Blood Journal
Leading the way in experimental and clinical research in hematology

Carfilzomib

  1. K. Martin Kortuem1 and
  2. A. Keith Stewart1
  1. 1Division of Hematology-Oncology, Mayo Clinic, Scottsdale, AZ

Abstract

This spotlight review focuses on the second-generation proteasome inhibitor carfilzomib, which was recently approved by the US Food and Drug Administration for treatment of relapsed and refractory multiple myeloma patients who have received at least 2 prior therapies, including bortezomib and an immunomodulatory agent, and have demonstrated disease progression on or within 60 days of the completion of the last therapy. This review focuses on clinical trial data leading to drug approval and provides advice for treating physicians who are now accessing this drug for patients.

Introduction

Proteasome inhibition is highly effective treatment for multiple myeloma (MM), Waldenström macroglobulinemia, low-grade non-Hodgkin lymphomas, and primary amyloidosis.1 Almost 10 years ago, the US Food and Drug Administration (FDA) approved the dipeptidyl boronic acid derivative proteasome inhibitor bortezomib (BTZ) for the treatment of refractory MM and subsequently frontline therapy for MM, thus opening the door to a new era of improved MM therapy. Indeed, disease-free and overall survival for most MM patients has been significantly extended. Nevertheless primary or secondary BTZ resistance2 is common, and treatment is often limited by BTZ-induced, dose-limiting side effects, mostly consequent to peripheral neuropathy.3 Although less frequent BTZ administration at lower doses and using subcutaneous delivery4,5 may contribute to a lowered BTZ neuropathy incidence and severity without seemingly compromising efficacy, new proteasome inhibitors—the “second generation”—have now been developed and are aimed at being potentially more efficacious and less toxic. The FDA recently granted accelerated approval for carfilzomib (CFZ) injection for the treatment of patients with MM who have received at least 2 prior therapies, including BTZ and an immunomodulatory agent, and who have demonstrated disease progression on or within 60 days of the completion of last therapy. This spotlight review focuses on the data leading to drug approval and provides helpful management tips for treating physicians.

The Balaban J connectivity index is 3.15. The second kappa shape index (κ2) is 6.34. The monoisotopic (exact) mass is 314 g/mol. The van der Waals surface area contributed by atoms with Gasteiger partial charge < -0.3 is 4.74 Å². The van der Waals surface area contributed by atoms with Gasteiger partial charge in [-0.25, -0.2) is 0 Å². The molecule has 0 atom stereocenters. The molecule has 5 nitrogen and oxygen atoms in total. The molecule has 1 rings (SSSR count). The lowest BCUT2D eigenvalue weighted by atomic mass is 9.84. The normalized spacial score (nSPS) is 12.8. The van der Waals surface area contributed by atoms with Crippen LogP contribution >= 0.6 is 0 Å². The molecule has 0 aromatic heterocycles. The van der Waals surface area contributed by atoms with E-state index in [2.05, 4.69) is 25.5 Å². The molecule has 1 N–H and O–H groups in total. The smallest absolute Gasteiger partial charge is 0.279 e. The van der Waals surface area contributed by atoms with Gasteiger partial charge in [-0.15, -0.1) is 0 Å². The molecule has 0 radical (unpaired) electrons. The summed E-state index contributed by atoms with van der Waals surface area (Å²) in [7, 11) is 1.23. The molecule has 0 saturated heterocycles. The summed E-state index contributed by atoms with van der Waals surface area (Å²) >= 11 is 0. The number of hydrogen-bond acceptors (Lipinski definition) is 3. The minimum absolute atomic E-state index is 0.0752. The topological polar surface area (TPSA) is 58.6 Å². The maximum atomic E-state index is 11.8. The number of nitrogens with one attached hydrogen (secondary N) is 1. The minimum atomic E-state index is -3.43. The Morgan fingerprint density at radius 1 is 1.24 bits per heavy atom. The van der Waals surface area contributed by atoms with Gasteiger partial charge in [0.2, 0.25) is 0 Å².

Ubiquitin-proteasome pathway inhibition in MM treatment

Proteasomes are present in all eukaryotic cells.6,7 They degrade proteins8,9 and influence a multitude of cellular processes,1016 including proliferation and DNA repair.1719 Proteasome inhibition leads to an unfolded protein stress response by accumulation of misfolded proteins in the cell,2022 inhibits NF-κB,23 and thus induces cell-cycle arrest24,25 and apoptosis.2628 The (malignant) plasma cell in particular is susceptible to proteasome inhibition, even to small changes,29 because of its inherent function in Ab production.22,3032

The proteasome

The constitutive 26S proteasome consists of protein-recognizing 19S regulatory particles and a 20S proteolytic core33 that carries 3 protein-specific29 catalytic sites: the chymotrypsin, trypsin, and caspase-like sites.34,35 Blocking the chymotrypsin-like site is most effective in cellular growth inhibition in vitro, but coinhibition of other proteasome subunits further increases overall growth retardation.3538 Unique immunoproteasomes exist in cells of immune or hematopoietic origin, where the catalytic sites differ from the constitutive proteasomes.36 These play an important role in generating antigens for MHC class I presentation.39 Both constitutive and immunoproteasomes are expressed in MM cells and are targeted by the available inhibitors BTZ and CFZ. It has not been fully elucidated whether the anticancer effects depend on inhibition of one or both proteasome types because study results are ambiguous.4043

CFZ-specific inhibition of the proteasome